The need for battery power in a marine system?
You can’t always guarantee that wherever you go, there will be power available to use. In recent times, there has been exponential growth in the demand for mobile power systems. Irrespective of what your operations are, it is essential that a reliable source of power is always available.Browse batteries
Should I use a generator?
Diesel, LPG and hydrogen generators, amongst others, all provide stable predictable sources of power. Another common source of electrical energy in marine applications is from using the boat’s alternator. There are times when integrating a fuel based generation source into a marine application is essential. Such an integration can work extremely well with our battery based power solutions, either with or without renewable resources.View generators
How do I manage my marine system?
In the inevitable drive towards IoT devices, CCL believe that there is no reason that any component should be left behind. We offer a range of products to boost connectivity, management of fleet and visibility for all components that comprise a marine power solution.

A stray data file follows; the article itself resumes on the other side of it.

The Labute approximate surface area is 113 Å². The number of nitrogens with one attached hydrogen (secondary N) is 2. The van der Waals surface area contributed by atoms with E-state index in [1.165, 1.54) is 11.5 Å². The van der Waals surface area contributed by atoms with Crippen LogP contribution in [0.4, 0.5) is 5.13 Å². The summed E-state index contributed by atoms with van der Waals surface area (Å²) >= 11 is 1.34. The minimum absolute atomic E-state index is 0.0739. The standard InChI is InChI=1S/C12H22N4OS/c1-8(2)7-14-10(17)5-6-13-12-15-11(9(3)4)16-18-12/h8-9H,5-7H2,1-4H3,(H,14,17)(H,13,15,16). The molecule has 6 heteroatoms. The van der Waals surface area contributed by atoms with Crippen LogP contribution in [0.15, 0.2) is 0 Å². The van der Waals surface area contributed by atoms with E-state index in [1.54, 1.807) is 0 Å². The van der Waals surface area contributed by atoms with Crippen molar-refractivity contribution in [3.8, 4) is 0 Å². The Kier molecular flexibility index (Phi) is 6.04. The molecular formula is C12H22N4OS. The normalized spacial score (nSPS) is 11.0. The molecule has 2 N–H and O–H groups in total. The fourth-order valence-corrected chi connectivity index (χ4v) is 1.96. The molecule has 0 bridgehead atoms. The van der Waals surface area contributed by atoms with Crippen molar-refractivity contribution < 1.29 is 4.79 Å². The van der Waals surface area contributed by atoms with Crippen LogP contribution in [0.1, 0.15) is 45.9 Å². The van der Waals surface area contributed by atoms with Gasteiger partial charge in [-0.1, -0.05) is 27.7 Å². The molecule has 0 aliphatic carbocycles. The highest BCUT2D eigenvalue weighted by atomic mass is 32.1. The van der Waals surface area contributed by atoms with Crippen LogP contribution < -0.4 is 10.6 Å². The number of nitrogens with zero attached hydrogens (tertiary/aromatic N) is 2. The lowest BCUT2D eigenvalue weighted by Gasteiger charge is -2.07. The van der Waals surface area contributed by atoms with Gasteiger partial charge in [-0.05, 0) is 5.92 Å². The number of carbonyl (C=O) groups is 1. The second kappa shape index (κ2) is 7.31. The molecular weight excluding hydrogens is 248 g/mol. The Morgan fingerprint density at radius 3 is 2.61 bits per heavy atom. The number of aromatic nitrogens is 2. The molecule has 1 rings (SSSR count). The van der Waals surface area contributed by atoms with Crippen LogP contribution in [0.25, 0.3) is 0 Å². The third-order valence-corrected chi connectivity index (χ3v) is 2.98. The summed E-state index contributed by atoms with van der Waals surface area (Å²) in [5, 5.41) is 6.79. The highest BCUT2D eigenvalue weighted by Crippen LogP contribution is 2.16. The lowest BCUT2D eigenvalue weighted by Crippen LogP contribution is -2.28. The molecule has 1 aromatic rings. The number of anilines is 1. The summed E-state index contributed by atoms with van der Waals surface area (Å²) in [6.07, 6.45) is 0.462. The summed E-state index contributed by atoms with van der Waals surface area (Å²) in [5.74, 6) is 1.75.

In many cases, our clients will have their own monitoring solutions in place, where we can integrate and supply data too with ease. Where there is no existing management platform, or there is an inadequate provision, our management platform can help pave the way towards total system visibility.
Application: Upgrading to lithium from lead acid
A sailing yacht underwent an upgrade from a lead acid battery system to a lithum based power system. The advantages of the investment far outweighed the disadvantages. Integration of the lithium system has introduced a maintenance-free system that is significantly lighter with a significantly extended service life, relative to lead acid. The upgrade has also almost doubled the usable energy capacity in a similar space. The system can be charged from the alternator, solar power or shore power/generator.
An Epic Journey Across the Waves
World-record holding adventurer Fedor Konyukhov spent 154 days rowing eleven thousand five-hundred kilometres from New Zealand to Cape Horn. The world's wildest waters called for the highest quality equipment at his disposal. Among a plethora of the finest equipment were solar panels that charged batteries via two Victron MPPT Solar Chargers which ensured his batteries were charged and his emergency electrical equipment functioned for his entire trip.
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